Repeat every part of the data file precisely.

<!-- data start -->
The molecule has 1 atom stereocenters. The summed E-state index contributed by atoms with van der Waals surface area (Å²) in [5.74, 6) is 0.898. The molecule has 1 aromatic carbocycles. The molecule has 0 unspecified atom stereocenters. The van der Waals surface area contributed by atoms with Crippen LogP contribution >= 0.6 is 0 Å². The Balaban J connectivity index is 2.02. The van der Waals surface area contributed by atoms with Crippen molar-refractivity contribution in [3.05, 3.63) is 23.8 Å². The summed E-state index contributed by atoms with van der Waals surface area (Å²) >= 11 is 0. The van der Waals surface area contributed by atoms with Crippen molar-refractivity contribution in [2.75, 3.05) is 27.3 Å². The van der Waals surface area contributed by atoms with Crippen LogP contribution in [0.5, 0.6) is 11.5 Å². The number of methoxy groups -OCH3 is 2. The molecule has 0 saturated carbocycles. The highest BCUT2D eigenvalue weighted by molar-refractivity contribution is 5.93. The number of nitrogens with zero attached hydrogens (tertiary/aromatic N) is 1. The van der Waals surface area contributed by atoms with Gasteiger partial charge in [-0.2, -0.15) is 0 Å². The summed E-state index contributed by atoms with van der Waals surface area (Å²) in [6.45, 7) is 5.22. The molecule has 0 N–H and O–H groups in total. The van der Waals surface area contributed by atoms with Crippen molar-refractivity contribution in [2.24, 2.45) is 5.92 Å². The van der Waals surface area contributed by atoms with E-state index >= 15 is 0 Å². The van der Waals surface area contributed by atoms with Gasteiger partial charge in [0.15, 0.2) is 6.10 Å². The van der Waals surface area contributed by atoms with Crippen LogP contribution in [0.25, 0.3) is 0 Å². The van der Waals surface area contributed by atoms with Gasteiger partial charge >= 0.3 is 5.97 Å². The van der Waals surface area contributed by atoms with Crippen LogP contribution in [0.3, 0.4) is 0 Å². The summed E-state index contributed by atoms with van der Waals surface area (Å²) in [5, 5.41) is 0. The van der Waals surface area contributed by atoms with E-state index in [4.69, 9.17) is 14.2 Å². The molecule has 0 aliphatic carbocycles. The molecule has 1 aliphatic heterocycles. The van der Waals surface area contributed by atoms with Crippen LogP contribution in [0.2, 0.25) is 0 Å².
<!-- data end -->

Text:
The molecule has 1 atom stereocenters. The summed E-state index contributed by atoms with van der Waals surface area (Å²) in [5.74, 6) is 0.898. The molecule has 1 aromatic carbocycles. The molecule has 0 unspecified atom stereocenters. The van der Waals surface area contributed by atoms with Crippen LogP contribution >= 0.6 is 0 Å². The Balaban J connectivity index is 2.02. The van der Waals surface area contributed by atoms with Crippen molar-refractivity contribution in [3.05, 3.63) is 23.8 Å². The summed E-state index contributed by atoms with van der Waals surface area (Å²) >= 11 is 0. The van der Waals surface area contributed by atoms with Crippen molar-refractivity contribution in [2.75, 3.05) is 27.3 Å². The van der Waals surface area contributed by atoms with Crippen LogP contribution in [0.5, 0.6) is 11.5 Å². The number of methoxy groups -OCH3 is 2. The molecule has 0 saturated carbocycles. The highest BCUT2D eigenvalue weighted by molar-refractivity contribution is 5.93. The number of nitrogens with zero attached hydrogens (tertiary/aromatic N) is 1. The van der Waals surface area contributed by atoms with Gasteiger partial charge in [-0.2, -0.15) is 0 Å². The summed E-state index contributed by atoms with van der Waals surface area (Å²) in [6.45, 7) is 5.22. The molecule has 0 N–H and O–H groups in total. The van der Waals surface area contributed by atoms with Crippen molar-refractivity contribution in [2.24, 2.45) is 5.92 Å². The van der Waals surface area contributed by atoms with E-state index >= 15 is 0 Å². The van der Waals surface area contributed by atoms with Gasteiger partial charge in [0.15, 0.2) is 6.10 Å². The van der Waals surface area contributed by atoms with Crippen LogP contribution in [0.25, 0.3) is 0 Å². The van der Waals surface area contributed by atoms with Gasteiger partial charge >= 0.3 is 5.97 Å². The van der Waals surface area contributed by atoms with Crippen LogP contribution in [0.3, 0.4) is 0 Å². The summed E-state index contributed by atoms with van der Waals surface area (Å²) in [5, 5.41) is 0. The van der Waals surface area contributed by atoms with E-state index in [4.69, 9.17) is 14.2 Å². The molecule has 0 aliphatic carbocycles. The molecule has 1 aliphatic heterocycles. The van der Waals surface area contributed by atoms with Crippen LogP contribution in [0.2, 0.25) is 0 Å².